clock menu more-arrow no yes mobile

Filed under:

Anatomy of a buzzer-beater: Breaking down the tragic ending of UConn-Texas

Jonathan Holmes hit a wide open three with 4.4 seconds remaining to defeat UConn. Was it the result of a defensive miscue, or, Ryan Boatright's injured ankle?

David Butler II-USA TODAY Sports

The Situation: UConn 54, Texas 52, 4.4 seconds left.

The Players: Connor Lammert (3 PTS, 1-2 3PT) inbounding for Texas guarded by Cassell Jr. Danny Hamilton on Jonathan Holmes (10 PTS, 3-6 3PT). Boatright on Demarcus Holland (10 PTS, 0-0 3PT). Brimah on Myles Turner (7 PTS, 0-1 3PT). Samuel on Javan Felix (10 PTS, 2-8 3PT).

The Play: Texas stacks the left side of the court with point guard Javan Felix on the weak side guarded by Terrence Samuel. The No. 1 option on the play, Myles Turner, slips the screen (see below) for Jonathan Holmes and runs to the rim. With the long arms of Brimah taking away this option, Texas looks to option No. 2- Holmes. Holland sets a back-screen on Daniel Hamilton who gets caught behind Boatright leaving Holmes wide open in the corner. Brimah, honoring the freshman Turner, cannot get out in time and Holmes knocks down the three for the win.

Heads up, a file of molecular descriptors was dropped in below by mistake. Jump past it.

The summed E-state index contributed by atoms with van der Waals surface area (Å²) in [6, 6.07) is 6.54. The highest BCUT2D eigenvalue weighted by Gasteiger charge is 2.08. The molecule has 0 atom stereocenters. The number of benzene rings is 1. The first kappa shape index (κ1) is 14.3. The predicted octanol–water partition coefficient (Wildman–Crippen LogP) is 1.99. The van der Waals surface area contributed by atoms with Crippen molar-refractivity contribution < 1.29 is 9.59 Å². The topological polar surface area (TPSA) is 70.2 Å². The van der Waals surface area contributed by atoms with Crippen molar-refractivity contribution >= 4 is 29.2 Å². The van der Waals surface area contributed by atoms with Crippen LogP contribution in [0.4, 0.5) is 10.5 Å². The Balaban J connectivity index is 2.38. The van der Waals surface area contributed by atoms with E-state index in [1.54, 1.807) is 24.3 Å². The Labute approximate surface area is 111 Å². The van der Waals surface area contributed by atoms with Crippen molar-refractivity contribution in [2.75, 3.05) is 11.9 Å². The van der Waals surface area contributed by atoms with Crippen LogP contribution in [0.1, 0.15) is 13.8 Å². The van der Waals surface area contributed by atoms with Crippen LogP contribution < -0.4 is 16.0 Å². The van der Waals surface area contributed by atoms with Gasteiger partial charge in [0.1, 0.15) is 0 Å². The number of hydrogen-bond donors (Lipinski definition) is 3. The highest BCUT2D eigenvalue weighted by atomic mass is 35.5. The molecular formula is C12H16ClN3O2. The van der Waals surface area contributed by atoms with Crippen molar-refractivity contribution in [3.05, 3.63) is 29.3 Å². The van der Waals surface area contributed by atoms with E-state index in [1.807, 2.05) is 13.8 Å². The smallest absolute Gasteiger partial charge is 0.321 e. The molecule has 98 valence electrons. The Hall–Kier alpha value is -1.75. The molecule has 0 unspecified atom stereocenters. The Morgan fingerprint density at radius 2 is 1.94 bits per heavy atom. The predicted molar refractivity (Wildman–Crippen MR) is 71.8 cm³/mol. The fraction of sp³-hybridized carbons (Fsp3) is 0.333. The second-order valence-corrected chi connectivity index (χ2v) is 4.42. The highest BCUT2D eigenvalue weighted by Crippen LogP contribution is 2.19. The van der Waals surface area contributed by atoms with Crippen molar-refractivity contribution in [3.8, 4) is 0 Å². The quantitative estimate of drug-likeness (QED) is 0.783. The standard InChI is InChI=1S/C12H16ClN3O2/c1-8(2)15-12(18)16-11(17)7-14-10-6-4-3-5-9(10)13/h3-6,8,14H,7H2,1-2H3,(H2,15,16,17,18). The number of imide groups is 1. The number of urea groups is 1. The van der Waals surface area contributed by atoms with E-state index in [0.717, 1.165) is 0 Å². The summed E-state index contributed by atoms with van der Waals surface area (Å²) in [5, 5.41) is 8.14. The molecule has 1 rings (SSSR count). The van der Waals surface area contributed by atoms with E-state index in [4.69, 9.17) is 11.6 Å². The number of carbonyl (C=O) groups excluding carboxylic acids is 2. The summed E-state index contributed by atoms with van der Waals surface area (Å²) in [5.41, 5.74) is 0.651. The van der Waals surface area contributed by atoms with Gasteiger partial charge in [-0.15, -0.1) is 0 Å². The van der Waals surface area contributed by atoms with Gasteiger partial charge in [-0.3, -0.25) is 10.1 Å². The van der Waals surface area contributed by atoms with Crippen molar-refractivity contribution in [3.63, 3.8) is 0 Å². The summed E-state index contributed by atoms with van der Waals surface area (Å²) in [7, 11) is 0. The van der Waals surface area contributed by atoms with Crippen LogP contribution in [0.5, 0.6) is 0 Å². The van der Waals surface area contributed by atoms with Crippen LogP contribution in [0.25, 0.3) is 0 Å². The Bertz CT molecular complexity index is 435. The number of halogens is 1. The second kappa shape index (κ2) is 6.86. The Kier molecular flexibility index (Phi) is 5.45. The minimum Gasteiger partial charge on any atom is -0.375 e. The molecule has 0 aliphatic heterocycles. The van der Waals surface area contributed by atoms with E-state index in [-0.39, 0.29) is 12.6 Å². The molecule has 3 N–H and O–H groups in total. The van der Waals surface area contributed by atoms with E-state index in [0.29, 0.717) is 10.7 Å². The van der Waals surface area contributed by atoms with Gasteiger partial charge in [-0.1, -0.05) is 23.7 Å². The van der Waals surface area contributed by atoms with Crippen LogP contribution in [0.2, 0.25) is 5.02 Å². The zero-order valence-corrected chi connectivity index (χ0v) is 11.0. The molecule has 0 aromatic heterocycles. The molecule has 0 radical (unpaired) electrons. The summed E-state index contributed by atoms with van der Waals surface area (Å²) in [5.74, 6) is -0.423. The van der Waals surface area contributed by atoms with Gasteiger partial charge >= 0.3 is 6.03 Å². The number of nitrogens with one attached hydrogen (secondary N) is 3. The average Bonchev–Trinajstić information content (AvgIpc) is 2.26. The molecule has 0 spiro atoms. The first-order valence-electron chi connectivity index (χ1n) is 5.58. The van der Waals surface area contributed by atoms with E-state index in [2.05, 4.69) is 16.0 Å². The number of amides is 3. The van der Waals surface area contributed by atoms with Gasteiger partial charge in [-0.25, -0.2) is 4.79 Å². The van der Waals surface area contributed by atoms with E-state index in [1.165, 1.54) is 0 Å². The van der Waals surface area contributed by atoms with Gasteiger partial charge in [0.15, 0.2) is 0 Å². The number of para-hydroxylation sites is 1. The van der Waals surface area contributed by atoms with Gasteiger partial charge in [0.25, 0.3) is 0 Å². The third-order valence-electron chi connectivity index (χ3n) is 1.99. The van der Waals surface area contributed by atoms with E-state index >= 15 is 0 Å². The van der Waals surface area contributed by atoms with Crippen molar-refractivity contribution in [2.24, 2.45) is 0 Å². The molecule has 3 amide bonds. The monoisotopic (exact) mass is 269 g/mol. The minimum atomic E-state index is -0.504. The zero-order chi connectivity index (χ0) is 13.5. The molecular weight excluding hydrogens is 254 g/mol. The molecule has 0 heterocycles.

* A screen slip is when a player gives the illusion of setting a screen, only to slip the screen just before contact. This tactic is used to catch defensive players who cheat early on a screen. If you need examples watch the Russel Westbrook - Kevin Durant combo in OKC.

The Aftermath: Mis-communication or broken ankle?

Daniel Hamilton on the last play: "We switched everything up in the huddle. I guess the guy behind me (presumably Boatright) didn't know he was setting a back screen so my guy ended up getting the open shot."    

Ryan Boatright: "When I realized my man was setting the screen, when I planted to go back the other way, it just turned and it gave out."

Hamilton's comments lead one to believe Coach Ollie instructed players to switch on screens in the huddle prior to the last shot. Hamilton's actions support this theory as he allows himself to be screened, a direct contradiction to his fiesty defensive play all game. According to Boatright his ankle turned as he was planting to switch onto Holmes in the corner, the same ankle he had twisted earlier in the game.

The Verdict: UConn was the victim of an awfully timed injury. I guess this is karma for all the ankles Boatright has broken in the past...